The Cohort

Formation of the Cohort – 1989 to 1991

Between 1989 and 1991, 2900 pregnant women volunteered to be part of the study at King Edward Memorial Hospital looking a prenatal ultrasound scans when they were 18 weeks pregnant. Some of the mothers were followed up at 24, 28 and 38 weeks gestation. The families then continued with follow-up assessments of their babies. 2868 babies remained with the study and were examined on the first or second day after birth by a child health nurse in King Edward Memorial Hospital.

  • Pregnancy
  • Birth

Follow-up of babies and toddlers: 1991 – 1995

The initial follow-up of the Raine Study babies and toddlers took place in Princess Margaret Hospital, where the Telethon Institute for Child Health Research was located. The children were examined at one, two and three years of age to assess and record their growth and development. The parents of the Raine Study child completed a questionnaire on the child. The babies and toddlers height, weight, blood pressure, physical health and developmental progress were measured. Information on the parents was also collected.

Five year follow-up: 1995 – 1998

When their child was five years old, the parents were asked to complete a questionnaire and to bring their child for a physical assessment at Princess Margaret Hospital. The assessment at age five included a lung function test, allergy testing and a hearing test.

Eight year follow-up: 1998 – 2000

The age eight year follow-up of the Raine Study children took place in the newly opened Telethon Institute for Child Health Research in Roberts Road. During this follow-up the Raine Study parents completed questionnaires and their child completed tasks in relation to reading and mathematical ability. The child also did a physical fitness test on an exercise bicycle, and the parents and child provided blood samples.

Ten year follow-up: 2000 – 2003

The ten year follow-up focussed on developmental health, with an emphasis on schooling, language development, behaviour and general health, parent health and happiness. The Raine Study participant’s school teacher provided information on the school, the child’s academic, literacy and numeracy performance and the child’s behaviour and special needs.

Thirteen/fourteen year follow-up: 2003 – 2006

The Raine Study participants, their primary and secondary caregivers, school teacher and school principal were asked to complete questionnaires. The child also attended the Telethon Institute for Child Heath Research for a physical assessment . A blood sample was provided by the participants and their parents. The Raine Study participants also did lung function and allergy testing.

Sixteen/seventeen year follow-up: 2006 – 2009

A range of measurements including physical fitness and motor competence, diet and nutrition, cardiovascular health, back pain, anthropometric measurements, blood pressure, cognitive tests, liver ultrasounds and lung function testing were performed. Participants and their parents provided a blood sample. The follow up was conducted at the Telethon Institute for Child Health Research during the years when the participants were completing high school.

Eighteen year Challenge Study: 2009 – 2010

When the participants turned 18 years of age, they were asked to complete a challenge test to examine their stress response. During the Raine Challenge-me study participants were involved in two separate challenge tests and their blood and saliva samples were collected to measure their peak stress hormone levels and the decline in stress hormone levels.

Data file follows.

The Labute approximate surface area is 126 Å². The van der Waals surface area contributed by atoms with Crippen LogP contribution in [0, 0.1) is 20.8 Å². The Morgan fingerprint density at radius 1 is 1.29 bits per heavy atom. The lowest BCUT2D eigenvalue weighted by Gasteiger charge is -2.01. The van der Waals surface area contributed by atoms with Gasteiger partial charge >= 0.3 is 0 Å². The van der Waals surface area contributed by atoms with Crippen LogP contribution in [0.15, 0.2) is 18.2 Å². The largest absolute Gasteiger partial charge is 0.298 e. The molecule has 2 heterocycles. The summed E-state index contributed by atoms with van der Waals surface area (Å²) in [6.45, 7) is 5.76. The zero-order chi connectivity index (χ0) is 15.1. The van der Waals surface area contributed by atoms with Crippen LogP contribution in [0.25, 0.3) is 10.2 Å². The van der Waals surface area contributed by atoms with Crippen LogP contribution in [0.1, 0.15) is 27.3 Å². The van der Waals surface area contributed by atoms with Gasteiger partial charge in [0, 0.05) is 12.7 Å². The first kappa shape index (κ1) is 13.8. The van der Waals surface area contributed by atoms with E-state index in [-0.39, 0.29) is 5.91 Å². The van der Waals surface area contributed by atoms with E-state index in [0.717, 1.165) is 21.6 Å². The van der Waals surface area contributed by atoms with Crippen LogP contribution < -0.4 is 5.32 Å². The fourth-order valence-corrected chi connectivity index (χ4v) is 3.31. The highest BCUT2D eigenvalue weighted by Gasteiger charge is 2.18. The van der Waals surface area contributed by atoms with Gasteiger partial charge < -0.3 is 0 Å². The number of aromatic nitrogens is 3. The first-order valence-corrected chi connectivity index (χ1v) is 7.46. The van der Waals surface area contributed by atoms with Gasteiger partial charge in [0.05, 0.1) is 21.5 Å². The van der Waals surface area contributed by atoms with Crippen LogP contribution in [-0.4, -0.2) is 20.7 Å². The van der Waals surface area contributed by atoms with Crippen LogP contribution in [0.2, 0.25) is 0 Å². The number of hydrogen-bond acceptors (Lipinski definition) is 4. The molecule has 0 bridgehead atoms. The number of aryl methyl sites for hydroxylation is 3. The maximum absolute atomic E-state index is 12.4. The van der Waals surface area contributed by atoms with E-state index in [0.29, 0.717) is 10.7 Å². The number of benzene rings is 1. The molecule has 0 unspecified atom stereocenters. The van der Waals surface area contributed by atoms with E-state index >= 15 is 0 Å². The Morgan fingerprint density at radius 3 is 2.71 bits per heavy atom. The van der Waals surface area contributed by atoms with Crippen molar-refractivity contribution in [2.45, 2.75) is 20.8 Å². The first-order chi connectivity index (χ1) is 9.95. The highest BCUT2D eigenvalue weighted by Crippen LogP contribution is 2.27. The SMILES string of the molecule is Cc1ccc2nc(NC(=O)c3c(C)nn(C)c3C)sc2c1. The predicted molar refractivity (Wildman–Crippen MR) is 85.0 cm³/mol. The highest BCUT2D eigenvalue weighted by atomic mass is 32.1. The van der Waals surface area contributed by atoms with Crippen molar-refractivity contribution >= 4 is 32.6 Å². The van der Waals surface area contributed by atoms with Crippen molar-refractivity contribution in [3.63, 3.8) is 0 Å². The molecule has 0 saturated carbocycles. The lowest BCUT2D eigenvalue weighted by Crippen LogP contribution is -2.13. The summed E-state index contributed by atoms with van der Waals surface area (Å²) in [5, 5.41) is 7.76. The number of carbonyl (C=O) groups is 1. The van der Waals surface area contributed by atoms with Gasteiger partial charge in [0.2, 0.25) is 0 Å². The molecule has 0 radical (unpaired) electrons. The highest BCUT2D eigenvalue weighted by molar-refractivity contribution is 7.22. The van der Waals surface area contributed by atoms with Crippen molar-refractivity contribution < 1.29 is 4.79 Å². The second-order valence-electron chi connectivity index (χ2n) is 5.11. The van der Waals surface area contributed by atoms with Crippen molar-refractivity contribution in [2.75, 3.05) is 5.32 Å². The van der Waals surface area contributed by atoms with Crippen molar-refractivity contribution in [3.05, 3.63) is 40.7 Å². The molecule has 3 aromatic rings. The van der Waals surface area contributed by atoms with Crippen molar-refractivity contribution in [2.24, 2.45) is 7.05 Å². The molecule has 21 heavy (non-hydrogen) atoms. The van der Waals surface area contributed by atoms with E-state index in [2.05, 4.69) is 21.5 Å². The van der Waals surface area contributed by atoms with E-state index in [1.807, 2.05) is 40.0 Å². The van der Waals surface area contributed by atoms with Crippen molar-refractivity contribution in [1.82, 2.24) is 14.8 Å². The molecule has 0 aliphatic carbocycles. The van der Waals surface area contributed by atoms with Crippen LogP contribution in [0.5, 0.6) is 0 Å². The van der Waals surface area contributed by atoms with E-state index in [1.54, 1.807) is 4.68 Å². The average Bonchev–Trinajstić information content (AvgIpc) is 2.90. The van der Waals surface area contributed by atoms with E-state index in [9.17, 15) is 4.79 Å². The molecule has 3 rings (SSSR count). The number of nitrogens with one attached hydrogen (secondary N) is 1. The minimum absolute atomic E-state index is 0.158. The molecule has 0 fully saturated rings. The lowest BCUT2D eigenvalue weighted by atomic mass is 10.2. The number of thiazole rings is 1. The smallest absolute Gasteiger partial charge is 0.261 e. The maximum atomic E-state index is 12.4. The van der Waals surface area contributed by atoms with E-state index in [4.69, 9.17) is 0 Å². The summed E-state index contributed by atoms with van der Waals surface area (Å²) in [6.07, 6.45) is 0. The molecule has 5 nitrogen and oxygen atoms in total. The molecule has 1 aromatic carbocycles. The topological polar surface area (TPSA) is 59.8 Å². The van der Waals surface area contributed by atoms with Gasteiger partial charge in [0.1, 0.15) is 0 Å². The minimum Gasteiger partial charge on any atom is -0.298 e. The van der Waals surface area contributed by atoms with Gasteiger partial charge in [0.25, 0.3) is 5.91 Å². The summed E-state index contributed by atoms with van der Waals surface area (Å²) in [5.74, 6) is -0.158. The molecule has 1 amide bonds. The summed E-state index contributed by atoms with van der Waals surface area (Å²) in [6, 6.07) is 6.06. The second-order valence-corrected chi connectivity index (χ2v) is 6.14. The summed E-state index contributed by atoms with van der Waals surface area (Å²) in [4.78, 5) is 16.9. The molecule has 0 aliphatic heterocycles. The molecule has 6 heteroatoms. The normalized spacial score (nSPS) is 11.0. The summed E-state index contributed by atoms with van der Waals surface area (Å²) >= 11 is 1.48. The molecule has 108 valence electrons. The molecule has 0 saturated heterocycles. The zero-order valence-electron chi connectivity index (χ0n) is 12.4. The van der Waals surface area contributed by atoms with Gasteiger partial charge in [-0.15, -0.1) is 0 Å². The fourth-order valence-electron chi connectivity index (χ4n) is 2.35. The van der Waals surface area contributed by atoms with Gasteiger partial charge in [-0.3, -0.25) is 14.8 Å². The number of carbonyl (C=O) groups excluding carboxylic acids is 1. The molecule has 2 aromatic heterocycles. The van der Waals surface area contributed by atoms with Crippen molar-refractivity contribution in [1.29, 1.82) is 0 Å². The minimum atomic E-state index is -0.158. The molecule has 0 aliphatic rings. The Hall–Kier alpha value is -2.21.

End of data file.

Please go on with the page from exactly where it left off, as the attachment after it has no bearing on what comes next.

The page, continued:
Twenty year follow-up: 2010 – 2012

The follow-up of the cohort at 20 years of age was conducted at the Lions Eye Institute and participants underwent a comprehensive eye examination. They also had a DXA scan to measure bone density and body composition, a fibroscan to measure liver stiffness using new technology. Male participants were involved in a study examining male fertility.

Twenty two year follow-up: 2012 – 2014 (Gen2_22)

The twenty two year cohort assessment was conducted at the University of Western Australia Centre for Sleep Science. Participants had a sleep study, which involved an overnight stay and an assessment of their sleeping patterns. They also had a comprehensive lung function and asthma test, height and weight measurement, blood pressure, muscle endurance and pressure testing. The cohort participants also provided blood samples.

Follow up of Raine Study Parents: 2014-2017 (Gen1_26_sleep)

Parents of Raine Study participants who completed an overnight sleep study during the 22 year cohort follow up were invited to attend an overnight sleep study at the UWA Centre for Sleep Science. In addition, other tests including eyesight measurements, a DXA scan, lung function testing, pressure and cold pain testing, computer based cognitive functioning test, blood pressure, anthropometric testing, accelerometry and the provision of a fasting blood sample were performed.

Disturbed sleep is common in the Australian community and the objectives of the study are to establish the prevalence, phenotype and genetic basis of sleep disorders, particularly obstructive sleep apnea, insomnia, restless legs syndrome and periodic leg movement syndrome in middle aged people. Together the parent and children datasets will determine associations between parent and child sleep disorders and lead to the discovery of genetic variants associated with common sleep disorders.

Twenty five: Work place factors (Gen2_26_work_e) 2015-2016

All Raine Study participants were sent an online questionnaire for completion. The questionnaire was aimed to examine the working environment and how this affects an individual’s health, work performance and behaviour. The study also looked at how personality and demographics, and their interactions, shape or constrain individuals’ opportunities to undertake high quality work and vice versa.